|A medical engineer and an astronaut work together to survive after an accident leaves them adrift in space.|
Introduced during the Toronto International Film Festival (TIFF), Gravity is a story of survival in one of the most perilous situations possible — lost in space. As you might imagine, Gravity is a very intense movie and Alfonso Cuarón, Gravity’s director, does a phenomenal job recreating the atmosphere of space in the theatre (pun intended!).
One of Alfonso’s tactics for creating tension and a feeling of isolation was stripping the movie of music. It was surprisingly quiet throughout — so much so, that I could hear every word spoken by the child that wouldn’t keep quiet in the row in front of me. Inconsiderate parents! But I digress.
Super condensed review, go!
- The visuals were the best part of the movie, with animation so realistic you quickly find yourself drifting out in space. For full effect, see Gravity in 3D AVX.
- The acting was superb. I would expect nothing less from Sandra Bullock and George Clooney, elite veteran actors. What was interesting was that, other than a few disembodied voices, they were the only actors in the movie. It’s not everyday that the leading actors are the only actors.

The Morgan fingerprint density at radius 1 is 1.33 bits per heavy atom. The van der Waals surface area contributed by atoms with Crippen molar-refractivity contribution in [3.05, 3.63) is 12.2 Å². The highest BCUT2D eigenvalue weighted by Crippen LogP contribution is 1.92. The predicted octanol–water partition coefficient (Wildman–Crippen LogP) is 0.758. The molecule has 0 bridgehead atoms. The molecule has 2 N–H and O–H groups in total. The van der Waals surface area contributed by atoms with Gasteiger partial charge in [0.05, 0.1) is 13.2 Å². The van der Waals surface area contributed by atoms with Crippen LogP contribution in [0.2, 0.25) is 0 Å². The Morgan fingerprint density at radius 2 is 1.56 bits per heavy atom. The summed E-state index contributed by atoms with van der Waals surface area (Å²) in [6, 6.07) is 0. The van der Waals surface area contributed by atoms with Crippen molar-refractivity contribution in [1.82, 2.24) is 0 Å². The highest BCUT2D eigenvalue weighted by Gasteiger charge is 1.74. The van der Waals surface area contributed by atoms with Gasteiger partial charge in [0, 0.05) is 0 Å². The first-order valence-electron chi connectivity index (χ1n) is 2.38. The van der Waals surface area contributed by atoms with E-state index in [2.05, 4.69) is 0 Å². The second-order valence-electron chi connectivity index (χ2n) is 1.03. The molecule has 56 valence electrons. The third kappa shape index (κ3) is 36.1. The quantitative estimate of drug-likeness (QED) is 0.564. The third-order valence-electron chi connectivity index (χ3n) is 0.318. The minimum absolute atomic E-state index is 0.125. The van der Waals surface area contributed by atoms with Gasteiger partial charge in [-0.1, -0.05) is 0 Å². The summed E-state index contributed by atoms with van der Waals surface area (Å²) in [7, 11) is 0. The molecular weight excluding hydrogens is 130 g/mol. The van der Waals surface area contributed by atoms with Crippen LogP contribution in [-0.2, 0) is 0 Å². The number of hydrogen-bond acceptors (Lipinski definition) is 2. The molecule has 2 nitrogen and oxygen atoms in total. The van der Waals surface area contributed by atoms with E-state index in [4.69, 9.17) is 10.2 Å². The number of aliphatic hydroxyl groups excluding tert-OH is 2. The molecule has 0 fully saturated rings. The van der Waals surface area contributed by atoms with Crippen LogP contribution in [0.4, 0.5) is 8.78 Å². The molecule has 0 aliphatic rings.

- The music was primarily a heartbeat throughout the film that added a lot of underlying anxiety. If you were to record the heartbeat of someone watching Gravity, the resulting graph would be very jagged.
- The plot was very basic, which is why Alfonso made the right choice in restricting the movie’s length to 1.5 hours. Any longer and it would have felt drawn-out. My only complaint is with the overdone religious elements included which seem out of place for what is otherwise a sci-fi / science movie.
Overall, this is a movie you definitely want to see, and it is certainly worth seeing on the biggest screen possible. As I mentioned earlier in the post, be sure to catch the movie in AVX 3D and make sure you aren’t sitting next to any children.